I think I first learned this song in high school, about the same time I heard about apartheid in South Africa. Yet I am pretty sure I never related the two – I know our music teachers didn’t do that, and at that age I wasn’t in a religious education program that helped me understand the world in context (I was in a youth group at a small non-denominational, more-or-less fundamentalist church where we talked bible, not justice).

I began to wonder, as I sought recordings of today’s hymn to share, and found mountains of YouTube videos of high school choirs, if music teachers are doing a better job of connecting the music they sing to the context the music comes from.

Because the context is rich – there is much we can learn about the United States past and present from examining South African apartheid, from the creep of discriminatory legislation to the ways in which resistance to those laws bend the moral arc of the universe toward justice.

And as we see over and over again, music makes a difference. We have talked about it here a lot – the enslaved Africans in America, the civil rights movement, Estonia’s singing revolution, and more. Music spreads, music informs, music reaches deep in and grabs hold of our spirits, music shifts our energy and can change our minds.

Oh freedom, oh freedom,
oh freedom, freedom is coming!

Oh yes I know, oh yes I know,
oh yes I know, freedom is coming!

Oh freedom, oh freedom,
oh freedom, freedom is coming!

Technically, this song – if unfamiliar – will require some good song leaders, as the power comes from the interwoven parts. Drums will help too. Each part is really easy, but the coordination of them can be complex – hence the contradictory singability tags.

But oh, is it worth it. This is such a joyful, lively, energizing song.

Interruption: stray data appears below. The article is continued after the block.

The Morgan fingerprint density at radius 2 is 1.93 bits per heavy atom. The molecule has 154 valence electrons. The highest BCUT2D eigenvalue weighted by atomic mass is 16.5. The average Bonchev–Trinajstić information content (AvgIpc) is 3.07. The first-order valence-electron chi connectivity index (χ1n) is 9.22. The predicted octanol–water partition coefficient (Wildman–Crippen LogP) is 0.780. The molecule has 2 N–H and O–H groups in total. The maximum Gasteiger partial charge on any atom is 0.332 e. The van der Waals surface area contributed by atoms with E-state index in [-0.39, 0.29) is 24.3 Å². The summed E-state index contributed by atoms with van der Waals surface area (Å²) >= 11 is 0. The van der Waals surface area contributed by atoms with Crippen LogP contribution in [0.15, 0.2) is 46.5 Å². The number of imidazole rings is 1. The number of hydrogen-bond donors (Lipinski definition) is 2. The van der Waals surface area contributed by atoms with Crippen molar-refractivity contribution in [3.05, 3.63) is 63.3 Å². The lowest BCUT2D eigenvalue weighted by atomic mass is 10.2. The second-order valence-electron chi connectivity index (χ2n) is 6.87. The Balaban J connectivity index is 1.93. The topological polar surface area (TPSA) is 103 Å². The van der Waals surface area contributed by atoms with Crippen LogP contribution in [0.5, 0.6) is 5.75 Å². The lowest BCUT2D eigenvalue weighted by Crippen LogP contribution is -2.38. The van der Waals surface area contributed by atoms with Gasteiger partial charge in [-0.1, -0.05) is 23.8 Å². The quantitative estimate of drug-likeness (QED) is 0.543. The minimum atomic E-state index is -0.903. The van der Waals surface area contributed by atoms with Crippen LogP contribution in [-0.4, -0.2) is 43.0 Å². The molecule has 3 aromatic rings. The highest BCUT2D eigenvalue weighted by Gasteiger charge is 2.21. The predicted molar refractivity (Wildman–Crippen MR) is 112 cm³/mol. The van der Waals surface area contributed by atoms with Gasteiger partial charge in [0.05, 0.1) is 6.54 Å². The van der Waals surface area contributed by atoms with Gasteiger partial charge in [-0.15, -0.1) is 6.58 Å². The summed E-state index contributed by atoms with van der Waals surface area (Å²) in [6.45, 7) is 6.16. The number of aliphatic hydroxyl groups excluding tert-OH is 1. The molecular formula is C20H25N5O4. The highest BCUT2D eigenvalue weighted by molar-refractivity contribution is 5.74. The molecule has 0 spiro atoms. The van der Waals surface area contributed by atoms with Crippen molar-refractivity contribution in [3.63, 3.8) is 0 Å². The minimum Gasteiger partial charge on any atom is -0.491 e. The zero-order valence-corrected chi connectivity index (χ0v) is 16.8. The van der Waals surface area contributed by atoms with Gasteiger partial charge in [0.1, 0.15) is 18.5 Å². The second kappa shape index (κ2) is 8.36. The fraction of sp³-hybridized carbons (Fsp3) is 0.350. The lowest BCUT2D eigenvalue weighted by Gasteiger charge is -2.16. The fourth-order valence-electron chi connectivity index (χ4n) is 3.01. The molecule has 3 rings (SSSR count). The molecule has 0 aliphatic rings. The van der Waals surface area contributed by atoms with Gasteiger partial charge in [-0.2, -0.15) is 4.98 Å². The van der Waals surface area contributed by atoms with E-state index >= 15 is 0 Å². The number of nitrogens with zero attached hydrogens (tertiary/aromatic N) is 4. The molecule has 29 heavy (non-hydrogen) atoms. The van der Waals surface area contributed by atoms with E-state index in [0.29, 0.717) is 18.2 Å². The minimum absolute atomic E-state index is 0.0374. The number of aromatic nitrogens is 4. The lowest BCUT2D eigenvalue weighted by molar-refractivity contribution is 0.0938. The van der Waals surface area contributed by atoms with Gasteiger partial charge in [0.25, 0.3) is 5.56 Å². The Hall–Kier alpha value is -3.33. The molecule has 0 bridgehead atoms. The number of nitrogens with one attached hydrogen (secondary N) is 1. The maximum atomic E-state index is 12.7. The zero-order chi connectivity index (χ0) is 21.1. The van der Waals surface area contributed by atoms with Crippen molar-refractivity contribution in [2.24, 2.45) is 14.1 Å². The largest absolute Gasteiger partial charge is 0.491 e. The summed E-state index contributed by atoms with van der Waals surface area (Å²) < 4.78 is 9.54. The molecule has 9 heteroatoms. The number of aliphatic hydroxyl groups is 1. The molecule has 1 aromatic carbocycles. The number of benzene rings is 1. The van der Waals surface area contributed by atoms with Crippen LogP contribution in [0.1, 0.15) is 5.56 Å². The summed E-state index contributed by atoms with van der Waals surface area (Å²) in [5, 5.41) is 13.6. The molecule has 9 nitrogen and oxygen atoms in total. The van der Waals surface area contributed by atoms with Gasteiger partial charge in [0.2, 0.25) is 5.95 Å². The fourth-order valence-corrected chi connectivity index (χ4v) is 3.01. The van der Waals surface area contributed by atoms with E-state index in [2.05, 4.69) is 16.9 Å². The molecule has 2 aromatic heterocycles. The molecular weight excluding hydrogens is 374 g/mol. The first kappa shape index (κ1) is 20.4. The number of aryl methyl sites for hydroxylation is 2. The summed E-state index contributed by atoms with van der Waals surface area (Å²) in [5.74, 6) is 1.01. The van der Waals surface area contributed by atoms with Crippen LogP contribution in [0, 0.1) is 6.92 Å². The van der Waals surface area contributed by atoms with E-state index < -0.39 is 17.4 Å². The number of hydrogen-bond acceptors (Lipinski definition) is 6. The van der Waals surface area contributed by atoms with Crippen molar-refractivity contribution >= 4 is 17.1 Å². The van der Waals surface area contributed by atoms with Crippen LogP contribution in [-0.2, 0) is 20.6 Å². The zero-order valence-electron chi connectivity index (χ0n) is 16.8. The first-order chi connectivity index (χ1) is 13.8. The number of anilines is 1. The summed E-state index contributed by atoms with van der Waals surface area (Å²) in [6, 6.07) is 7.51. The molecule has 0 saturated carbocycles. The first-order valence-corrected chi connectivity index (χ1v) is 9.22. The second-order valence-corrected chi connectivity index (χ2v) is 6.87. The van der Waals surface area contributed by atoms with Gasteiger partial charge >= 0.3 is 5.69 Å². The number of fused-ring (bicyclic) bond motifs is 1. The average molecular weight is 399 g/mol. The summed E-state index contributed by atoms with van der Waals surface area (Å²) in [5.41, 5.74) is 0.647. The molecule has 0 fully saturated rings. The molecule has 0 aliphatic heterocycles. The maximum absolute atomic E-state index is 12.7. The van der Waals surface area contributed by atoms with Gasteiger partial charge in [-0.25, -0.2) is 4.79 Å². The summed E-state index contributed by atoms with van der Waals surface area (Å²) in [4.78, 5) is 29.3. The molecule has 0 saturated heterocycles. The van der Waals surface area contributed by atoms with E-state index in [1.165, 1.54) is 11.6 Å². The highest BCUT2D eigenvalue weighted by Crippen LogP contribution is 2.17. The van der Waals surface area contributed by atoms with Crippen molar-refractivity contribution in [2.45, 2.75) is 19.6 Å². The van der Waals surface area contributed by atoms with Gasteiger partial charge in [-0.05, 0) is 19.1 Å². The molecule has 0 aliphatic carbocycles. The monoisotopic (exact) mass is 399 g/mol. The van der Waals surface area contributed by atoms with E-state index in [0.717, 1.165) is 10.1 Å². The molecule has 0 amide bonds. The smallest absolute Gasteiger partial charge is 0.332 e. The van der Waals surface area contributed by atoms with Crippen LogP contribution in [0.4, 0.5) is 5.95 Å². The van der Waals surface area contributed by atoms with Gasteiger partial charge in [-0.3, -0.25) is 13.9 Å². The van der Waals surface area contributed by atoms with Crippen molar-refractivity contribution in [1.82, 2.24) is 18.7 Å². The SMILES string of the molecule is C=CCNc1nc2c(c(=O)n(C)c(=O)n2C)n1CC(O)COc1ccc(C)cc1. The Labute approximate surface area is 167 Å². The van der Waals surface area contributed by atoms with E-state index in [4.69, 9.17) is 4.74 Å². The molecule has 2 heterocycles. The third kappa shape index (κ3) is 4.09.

May all feel the freedom this song demands.

There are days when I am sure my ability to come up with the perfect search terms are to blame for my not finding what I seek.

Other days, I know I have the right terms, but nothing comes up easily and I either have to dig deeper into the rabbit hole, or assume there is no there there.

Welcome to my world this morning. And I don’t have a lot of time this morning to dig deep into the underground tunnels and hidden rooms of the internet to find a morsel of information about today’s song. Which is frustrating, because there’s not much I can say otherwise.

What I do know is that everyone, including STJ, attributes this as a Swahili folk hymn. I have found scores of scores – arrangements for voices, bands, handbells, drum ensembles. I even found the arrangement we use, from Gather, a Roman Catholic hymnal.

Bwana awabariki,
Bwana awabariki,
Bwana awabariki, milele.
Ukimcha Bwana.
Bwana awabariki.

May God grant you a blessing,
may God grant you a blessing,
may God grant you a blessing ever more.
*Revere the Lord.
May God grant you a blessing.

*insert personal words, i.e. “Thanks to our teachers,” “Peace to all nations,” etc.

What I can’t find is any evidence of it outside of a fairly comprehensive high school (and maybe church choir) market. I wish I had some links to its original form, some native Swahili speakers/singers, some history of the song as passed down and passed around. There isn’t even a note on the UUA Song Information page, which I’d been counting on.

So I guess, given that my time is short and I have nothing, really, I will offer my own two cents about use. First, while it is quite simple, it’s unexpected in its last phrase, and so will perhaps benefit best from having a choir sing it the first time used, then have a strong song leader teach it the next time it’s used. Also, percussion seems key to giving the song life. Finally, remember that is a folk song, so bring less formality and more joy.

Because at the end of it, it’s a joyful song, asking for blessings from that which some call God.

By the way, the image has no specific meaning – I searched under “Kenya” to see what came up, and I found these great meerkats, who made me giggle.

Let us live in peace… let us die in peace.


The song’s origins are, not surprising, found in the years following the attacks on 9/11:

This song is the inspiration of a Muslim residing in the United States, Samir Badri. Samir recruited the composer(Ted Warmbrand), a Jew, to set his words to a tune, after they both were featured at a Peace rally in Arizona before the U.S. bombing of Afghanistan and then Iraq.

As a song of peace in time of war, it is simply perfect.

And to me, considering how many are fighting ‘the wars at home’ – poverty, racism, xenophobia, homophobia, sexism, ableism – it is in fact a perfect song for today too.

Daoona nayeesh beesalaam;
daoona nayeesh Beeamaan;
daoona nansij;
daoona namoot beesalaam.

The English translation from Arabic:

Let us live in peace.
Let us live in inner peace.
Let us weave our dreams together.
Let us die in peace.